By Doug Koztoski
Wow, talk about some “hang time.”
Starting in 1973, after being picked in the first round of the NFL draft out of Southern Mississippi, punter Ray Guy went on to produce a ground-breaking career with the Oakland and later Los Angeles Raiders through the mid-1980s. But it took until this summer for Guy, who many consider the best punter in NFL history, to get into the Pro Football Hall of Fame.
In a way it makes sense that the first pure punter in the Hall took some extra ticks off the clock to land in Canton. His kicks often went so long and high, i.e. lots of “hang time,” that his teammates had no problem covering punt returners who tried catching a pigskin launched by the Georgia native.
Supposedly John Madden, the kicking specialist’s first NFL head coach, labeled Guy’s powerful punts as having “hang time.” Madden, of course, has been known for creating some interesting words and phrases. One might recall he reportedly invented the term “cankles.”
The origins of “hang time” aside, Joe Mancino said Guy’s Hall of Fame nod was “significant, well-deserved and overdue.” Mancino owns the No. 4-ranked 1974 Topps football set on the PSA Set Registry and, as an aside, has done some NFL sideline photography for several years.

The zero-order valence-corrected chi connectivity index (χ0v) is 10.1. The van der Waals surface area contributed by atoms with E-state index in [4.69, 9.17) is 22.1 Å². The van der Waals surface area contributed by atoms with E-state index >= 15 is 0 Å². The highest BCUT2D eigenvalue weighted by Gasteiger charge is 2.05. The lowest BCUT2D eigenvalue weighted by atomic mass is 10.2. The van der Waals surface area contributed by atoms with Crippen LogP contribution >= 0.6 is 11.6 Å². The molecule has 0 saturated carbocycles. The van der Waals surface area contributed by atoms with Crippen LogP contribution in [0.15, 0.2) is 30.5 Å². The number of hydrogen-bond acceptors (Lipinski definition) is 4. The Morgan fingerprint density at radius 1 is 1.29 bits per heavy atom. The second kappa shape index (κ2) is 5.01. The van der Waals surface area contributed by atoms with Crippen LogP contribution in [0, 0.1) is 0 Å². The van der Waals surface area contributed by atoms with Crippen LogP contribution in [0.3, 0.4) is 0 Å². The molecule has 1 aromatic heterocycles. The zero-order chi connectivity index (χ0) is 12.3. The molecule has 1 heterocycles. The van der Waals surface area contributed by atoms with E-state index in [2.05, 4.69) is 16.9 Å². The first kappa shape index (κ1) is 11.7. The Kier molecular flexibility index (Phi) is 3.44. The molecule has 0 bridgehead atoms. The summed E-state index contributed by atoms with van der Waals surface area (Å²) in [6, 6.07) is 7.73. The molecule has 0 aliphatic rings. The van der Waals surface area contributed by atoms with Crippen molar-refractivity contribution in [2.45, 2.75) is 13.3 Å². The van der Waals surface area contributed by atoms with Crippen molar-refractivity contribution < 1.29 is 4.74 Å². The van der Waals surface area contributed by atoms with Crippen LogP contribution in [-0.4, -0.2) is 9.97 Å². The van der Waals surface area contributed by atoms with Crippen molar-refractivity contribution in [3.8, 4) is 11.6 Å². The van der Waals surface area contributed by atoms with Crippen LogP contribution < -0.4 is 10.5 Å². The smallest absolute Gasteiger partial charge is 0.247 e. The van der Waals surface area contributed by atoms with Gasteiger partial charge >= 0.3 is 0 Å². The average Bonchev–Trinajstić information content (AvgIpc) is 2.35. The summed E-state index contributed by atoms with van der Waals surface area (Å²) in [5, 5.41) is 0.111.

Guy’s rookie card appears in the 1974 Topps offering (No. 219), and Mancino feels the picture, like the set’s average “game” image, which were relatively rare back then, does not visually make the cut. The key reason? “The action photos all look airbrushed,” said Mancino, sharing a widespread feeling in the hobby. Instead of “Photoshop,” one might say, the trading card airbrushing of the era is more like “Photoslop.”
Yet, overall, Mancino likes the design of the 528-card ’74 issue, one featuring mostly posed players, without helmets, within a goal post framed format.
While the set’s look “splits the uprights” for many collectors, several see it more as an offering that never quite made it above the crossbar. In a coincidence of sorts, a major NFL rule change in 1974 involved moving the goal posts from the goal line to the back of the end zone, so perhaps the tweak inspired Topps’ design that year.
The good, the bad and the “What can you do?”
“The set has some good collectability,” said Jeff Fritsch, one of the owners of Larry Fritsch Cards LLC. The dealer said his company regularly sells singles and complete runs of the issue.
“Cowboys, Steelers, Dolphins and Vikings from the set sell well,” Fritsch said.